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Steering, suspension and comfort

But few cars need to provide a feelsome drive less than the Leaf, and it is a pleasant car in which to cover miles. Turn-in is sharp enough, there’s ample grip and the Leaf is wholly safe, predictable and not unsatisfying to drive.

The original version of the Leaf had an uncannily fluid urban ride, smoothing away even the worst of the UK’s roads. The downside to this was a lack of body control at motorway speeds, which could become slightly alarming floating at speeds above 70mph.

Once settled on its dampers, the Leaf is quite stable and will hold a line reasonably well

2013’s revamped Leaf is a much-improved motorway car, with a far more tied-down feel at higher speeds. The steering is also weighter at all speeds. The downside is that the uncanny urban progress has been sacrificed. Even though it still rides very well compared to rival, conventionally engineered cars.

Autocar’s original tests showed the Leaf can return 75 to 80 real-world miles on a single charge, with that falling to as little as 45 miles in the depths of a snow-bound winter day. However, the Acenta and Tekna versions of the 2013 Leaf use a new heat pump-based heating system which is claimed use much less battery power. (The entry-level Visia has the same system as the original Leaf).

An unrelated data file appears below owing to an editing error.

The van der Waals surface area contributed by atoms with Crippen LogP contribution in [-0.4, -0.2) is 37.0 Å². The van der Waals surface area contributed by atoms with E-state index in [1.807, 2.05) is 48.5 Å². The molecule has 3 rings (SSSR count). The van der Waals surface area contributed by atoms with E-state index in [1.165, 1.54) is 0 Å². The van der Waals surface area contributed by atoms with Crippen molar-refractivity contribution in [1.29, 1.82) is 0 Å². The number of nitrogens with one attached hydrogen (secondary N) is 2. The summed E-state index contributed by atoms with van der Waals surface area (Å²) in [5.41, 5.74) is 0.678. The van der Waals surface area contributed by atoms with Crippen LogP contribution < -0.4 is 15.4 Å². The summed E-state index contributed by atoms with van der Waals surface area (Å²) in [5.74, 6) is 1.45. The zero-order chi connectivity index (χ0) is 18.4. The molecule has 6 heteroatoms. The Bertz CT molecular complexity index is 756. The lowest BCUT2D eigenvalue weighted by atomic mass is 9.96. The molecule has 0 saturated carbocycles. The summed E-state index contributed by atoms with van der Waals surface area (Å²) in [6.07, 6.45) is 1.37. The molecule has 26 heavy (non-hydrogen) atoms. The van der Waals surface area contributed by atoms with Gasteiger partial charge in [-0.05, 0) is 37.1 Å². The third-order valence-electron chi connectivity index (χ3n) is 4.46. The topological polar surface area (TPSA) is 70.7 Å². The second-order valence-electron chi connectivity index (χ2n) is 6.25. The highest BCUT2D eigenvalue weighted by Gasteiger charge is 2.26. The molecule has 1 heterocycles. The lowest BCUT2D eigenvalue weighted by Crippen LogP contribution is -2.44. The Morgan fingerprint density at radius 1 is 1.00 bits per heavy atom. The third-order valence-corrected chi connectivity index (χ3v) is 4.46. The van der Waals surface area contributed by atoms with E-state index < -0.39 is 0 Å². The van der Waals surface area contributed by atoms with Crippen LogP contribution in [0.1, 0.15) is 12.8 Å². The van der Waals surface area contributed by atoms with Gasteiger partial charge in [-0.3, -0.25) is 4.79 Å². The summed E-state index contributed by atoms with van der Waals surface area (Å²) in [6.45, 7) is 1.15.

Early tests show that the new heater does indeed allow a more impressive range, with 70 miles a likely minimum in sub-zero winter conditions and over 100 miles in warmer temperatures. While in real-world tests the 30kWh Leaf is capable of averaging 120 miles per charge.

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Even so, these are still comparatively small distances and it would be easy to view this as a very limiting factor, but considering that the vast majority of Leafs will be second cars, it’s also clear that this will be fairly irrelevant for many, especially if the car can be recharged when it is parked at the owner’s home.